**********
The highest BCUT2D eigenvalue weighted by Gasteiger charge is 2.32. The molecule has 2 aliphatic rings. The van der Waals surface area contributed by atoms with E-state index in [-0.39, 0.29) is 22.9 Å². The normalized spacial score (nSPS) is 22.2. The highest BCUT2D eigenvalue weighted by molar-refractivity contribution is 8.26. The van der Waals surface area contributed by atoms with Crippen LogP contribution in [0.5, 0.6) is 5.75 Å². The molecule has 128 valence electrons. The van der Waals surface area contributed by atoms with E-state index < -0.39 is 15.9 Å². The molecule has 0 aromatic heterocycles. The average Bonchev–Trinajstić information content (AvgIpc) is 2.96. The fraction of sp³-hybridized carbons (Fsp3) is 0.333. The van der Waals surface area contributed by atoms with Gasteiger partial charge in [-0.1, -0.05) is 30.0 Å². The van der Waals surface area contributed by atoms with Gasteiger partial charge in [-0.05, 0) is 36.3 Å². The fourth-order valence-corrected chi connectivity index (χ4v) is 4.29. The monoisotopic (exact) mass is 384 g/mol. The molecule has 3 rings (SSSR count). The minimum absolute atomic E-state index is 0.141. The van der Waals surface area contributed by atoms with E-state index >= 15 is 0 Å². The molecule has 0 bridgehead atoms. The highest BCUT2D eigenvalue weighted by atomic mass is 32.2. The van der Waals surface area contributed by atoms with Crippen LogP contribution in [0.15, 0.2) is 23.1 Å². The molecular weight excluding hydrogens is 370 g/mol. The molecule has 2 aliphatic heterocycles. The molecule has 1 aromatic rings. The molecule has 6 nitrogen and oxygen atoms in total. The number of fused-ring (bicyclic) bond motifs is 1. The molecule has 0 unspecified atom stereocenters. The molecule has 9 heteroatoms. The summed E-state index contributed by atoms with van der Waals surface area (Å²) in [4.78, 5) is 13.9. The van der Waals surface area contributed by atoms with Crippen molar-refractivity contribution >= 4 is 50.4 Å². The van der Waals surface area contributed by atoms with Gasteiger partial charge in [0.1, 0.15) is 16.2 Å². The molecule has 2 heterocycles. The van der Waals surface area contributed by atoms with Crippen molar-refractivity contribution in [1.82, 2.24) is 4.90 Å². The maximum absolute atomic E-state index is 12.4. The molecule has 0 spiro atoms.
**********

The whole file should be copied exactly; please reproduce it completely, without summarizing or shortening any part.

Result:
The highest BCUT2D eigenvalue weighted by Gasteiger charge is 2.32. The molecule has 2 aliphatic rings. The van der Waals surface area contributed by atoms with E-state index in [-0.39, 0.29) is 22.9 Å². The normalized spacial score (nSPS) is 22.2. The highest BCUT2D eigenvalue weighted by molar-refractivity contribution is 8.26. The van der Waals surface area contributed by atoms with Crippen LogP contribution in [0.5, 0.6) is 5.75 Å². The molecule has 128 valence electrons. The van der Waals surface area contributed by atoms with E-state index < -0.39 is 15.9 Å². The molecule has 0 aromatic heterocycles. The average Bonchev–Trinajstić information content (AvgIpc) is 2.96. The fraction of sp³-hybridized carbons (Fsp3) is 0.333. The van der Waals surface area contributed by atoms with Gasteiger partial charge in [-0.1, -0.05) is 30.0 Å². The van der Waals surface area contributed by atoms with Gasteiger partial charge in [-0.05, 0) is 36.3 Å². The fourth-order valence-corrected chi connectivity index (χ4v) is 4.29. The monoisotopic (exact) mass is 384 g/mol. The molecule has 3 rings (SSSR count). The minimum absolute atomic E-state index is 0.141. The van der Waals surface area contributed by atoms with E-state index >= 15 is 0 Å². The molecule has 0 bridgehead atoms. The highest BCUT2D eigenvalue weighted by atomic mass is 32.2. The van der Waals surface area contributed by atoms with Crippen LogP contribution in [0.15, 0.2) is 23.1 Å². The molecular weight excluding hydrogens is 370 g/mol. The molecule has 2 aliphatic heterocycles. The molecule has 1 aromatic rings. The molecule has 6 nitrogen and oxygen atoms in total. The number of fused-ring (bicyclic) bond motifs is 1. The molecule has 0 unspecified atom stereocenters. The molecule has 9 heteroatoms. The summed E-state index contributed by atoms with van der Waals surface area (Å²) in [4.78, 5) is 13.9. The van der Waals surface area contributed by atoms with Crippen molar-refractivity contribution >= 4 is 50.4 Å². The van der Waals surface area contributed by atoms with Gasteiger partial charge in [0.1, 0.15) is 16.2 Å². The molecule has 2 heterocycles. The van der Waals surface area contributed by atoms with Crippen molar-refractivity contribution in [1.82, 2.24) is 4.90 Å². The maximum absolute atomic E-state index is 12.4. The molecule has 0 spiro atoms.